• brianguy

    yes, and sold anywhere else is grey market. this isn’t exactly new news… it’s like buying a camera with the same model number and specs but not stamped “US” on it, in the U.S. the only difference is the price and lack of a valid manufacturer warranty.

  • bodega3

    WN sells via the GDS, so they do sell elsewhere just not online. We are restricted on our booking systems and by phone if we give our identifying number.

  • AUSSIEtraveller

    yep it’s price fixing. totally illegal in Australia, (if caught).
    Many companies try this sort of stuff, but won’t put it in writing, it’s just implied, which means harder to prove in court.
    Thought you had better consumer protection in USA ? (must be all those dodgy lawyers you have)

  • TMMao

    Recently used my Citicard points + Chase UAL credit card through Citicard’s travel service to book a United flight for two of us. UAL had the same itinerary for about $18 less but this was the only way to use the points. All went well except that on the return flight, the agent wanted to charge for our checked bags, even though the ticket was paid using the UAL Explorer Card that includes first checked bag for free. After a bit of polite back & forth, the supervisor waived the bag fees, calling it a glitch in their system because the fare was not entirely paid by c/card. The other oddity was that our return itinerary was split and my spouse was assigned a new record locator, so our reserved seat assignments were also gone. Fortunately, the supervisor found two seats together in Economy Plus at no extra charge.

  • bodega3

    How do you know you get the lowest fare on UA’s website? They aren’t regulated and they don’t have to give you all the flight options.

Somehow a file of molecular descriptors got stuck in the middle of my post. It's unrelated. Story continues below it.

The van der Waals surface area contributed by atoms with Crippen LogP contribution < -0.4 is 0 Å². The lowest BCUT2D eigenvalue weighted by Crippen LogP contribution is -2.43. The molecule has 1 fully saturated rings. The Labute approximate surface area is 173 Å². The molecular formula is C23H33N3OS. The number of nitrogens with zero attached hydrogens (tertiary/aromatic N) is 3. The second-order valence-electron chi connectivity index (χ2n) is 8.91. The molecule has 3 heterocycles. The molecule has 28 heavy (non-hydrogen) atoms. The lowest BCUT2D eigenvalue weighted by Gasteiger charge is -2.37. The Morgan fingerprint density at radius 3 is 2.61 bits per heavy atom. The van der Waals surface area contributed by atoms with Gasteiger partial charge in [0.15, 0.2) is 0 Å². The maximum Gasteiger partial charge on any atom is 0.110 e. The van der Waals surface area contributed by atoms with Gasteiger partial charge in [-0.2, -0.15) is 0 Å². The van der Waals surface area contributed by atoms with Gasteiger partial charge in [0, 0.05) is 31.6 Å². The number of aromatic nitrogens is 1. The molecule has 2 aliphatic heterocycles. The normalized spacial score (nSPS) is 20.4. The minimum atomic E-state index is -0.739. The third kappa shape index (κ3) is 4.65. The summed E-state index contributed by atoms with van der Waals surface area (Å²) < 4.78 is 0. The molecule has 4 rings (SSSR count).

• Mel65

    You have something far more valuable: the patience, willingness and generosity of spirit to WANT to help people. I mostly want to smack them.

  • Marcin Jeske

    On the other hand, we had Amazon, which sold eBooks at a loss to try to dominate the market. A bunch of publishers got together with Apple to create a new model of selling eBooks where they would have greater control of the retail price…

    … the federal government charged them with collusion…

    fast-forward a few years and the publishers have settled and paid large fines, and Apple lost in court.

    Generally, there is something suspect about a company selling goods below cost, unless it is for narrow promotional reasons. I am sure Australia has rules against dumping. Generally, the point is to knock out a competitor(s) who doesn’t have as much money in reserve. Under US anti-trust law, that is considered more dangerous than a manufacturer exerting control over the prices of it’s products.

    For instance, Apple enforces minimum prices for its products, leading to Apple products rarely being discounted, but often coming bundled with extra stuff like accessories and gift cards.

    Airlines giving away tickets on rival airlines sound kinda fun… what kind of message does that send? It would be harder to do in the States where buying a ticket without naming the passenger is difficult.

  • AUSSIEtraveller

    lots of dumping across international borders.
    Look at agricultural sector. Lots of incredibly inefficient European & to lesser extend U.S. farmers paid to dump products in foreign countries, where sold at much less than cost or locally produced goods.